Monday, 13 March 2017

Going by the book

Hi, everyone. Long time no see!

I´m back here to tell you that my book of idioms is now available in paperback. Now we have the best of both worlds: Kindle and paperback!

You can find it on Amazon US, Amazon UK and Amazon Spain, among others.

I don´t know about you, but I love the feeling of holding a book in my hands and turning the pages the way I´ve done most of my life, haha.

Needless to say, I will keep working on the book for the second edition, which will include lots of illustrations and more idioms, sayings and proverbs.


Francisco Javier.

Friday, 6 November 2015

The indefinite article: a thing to remember

The indefinite article a/an (un, una) has some characteristics which may catch Spanish speakers out.

1. When the article is followed by a vowel or silent consonant, the form an must be used:

an apple
an interesting book
an honest man

2. Sometimes, the article may accompany nouns that seem to begin with a vowel . The sound, however, is not like that of a vowel, but the semi-vowel /j/. In this case, only the form a can be used:

a university / ə ˌjuːnɪˈvɜːsəti/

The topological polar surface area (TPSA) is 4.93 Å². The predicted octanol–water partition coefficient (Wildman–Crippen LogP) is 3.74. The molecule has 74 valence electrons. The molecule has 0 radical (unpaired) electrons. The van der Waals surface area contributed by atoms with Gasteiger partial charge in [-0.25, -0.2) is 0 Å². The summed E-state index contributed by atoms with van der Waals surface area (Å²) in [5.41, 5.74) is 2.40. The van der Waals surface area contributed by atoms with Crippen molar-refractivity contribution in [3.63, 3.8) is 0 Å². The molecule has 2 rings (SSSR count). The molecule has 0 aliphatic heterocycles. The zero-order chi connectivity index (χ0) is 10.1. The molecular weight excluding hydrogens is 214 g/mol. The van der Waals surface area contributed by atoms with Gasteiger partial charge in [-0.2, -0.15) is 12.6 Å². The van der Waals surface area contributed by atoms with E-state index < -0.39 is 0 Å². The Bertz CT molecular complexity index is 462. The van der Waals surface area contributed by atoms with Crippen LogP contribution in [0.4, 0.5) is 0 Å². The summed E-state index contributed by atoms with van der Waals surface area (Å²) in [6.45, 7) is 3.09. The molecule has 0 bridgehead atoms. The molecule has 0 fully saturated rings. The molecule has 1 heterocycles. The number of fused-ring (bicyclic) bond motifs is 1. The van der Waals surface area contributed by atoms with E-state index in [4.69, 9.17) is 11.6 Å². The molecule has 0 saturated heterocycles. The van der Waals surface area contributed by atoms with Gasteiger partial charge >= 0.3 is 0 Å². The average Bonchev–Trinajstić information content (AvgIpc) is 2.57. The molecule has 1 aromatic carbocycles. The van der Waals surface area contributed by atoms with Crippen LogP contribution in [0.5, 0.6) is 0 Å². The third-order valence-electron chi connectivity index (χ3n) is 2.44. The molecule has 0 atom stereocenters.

a union /ə ˈjuːnjən/

3. In Spanish phrases such as “Tengo casa/perro/gato/coche/etc.” and “Soy profesor/camarero/policía/etc.”, the indefinite article is not used. In English, the article must always be present.

I have a house = Tengo casa
He has a car = Tiene coche
I haven´t got a cat = No tengo gato

I´m a teacher = Soy profesor
She´s a waitress = Es camarera
My uncle is a police officer = Mi tío es policía

Monday, 2 November 2015

Getting vocal about it: 12 vowels

There are 12 vowels in English compared to just 5 in Spanish. These vowels are usually numbered to facilitate their identification:

1. /iː/ as in cheese
2. /ɪ/ as in ship
3. /e/ as in pen
4. /æ/ as in mad
5. /ɑː/ as in car
6. /ɒ/ as in hot
7. /ɔː/ as in horse
8. /ʊ/ as in good
9. /uː/ as in moon
10. /ʌ/ as in cut
11. /ɜː/ as in bird
12. /ə/ as in better

Thursday, 22 October 2015

A picture (and words) to learn a lot

In my previous post, I wrote about the importance of pictures, illustrations and videos to facilitate vocabulary acquisition.

Today, I want to present my Facebook page Cuaderno bilingüe, dedicated to learning vocabulary through pictures. A picture may well be worth a thousand words, but I also believe that adding some words to the picture will help students learn vocabulary.

With this aim in mind, I try to post a picture every day on the above-mentioned page, with the corresponding word or phrase in English and Spanish identifying the thing, person or object that the picture shows. Surely, this must be more helpful that learning vocabulary in isolation.

You can have a look at the page (even if you don´t have a Facebook account) by clicking on the link below:

Cuaderno bilingüe

UPDATE: Now with videos!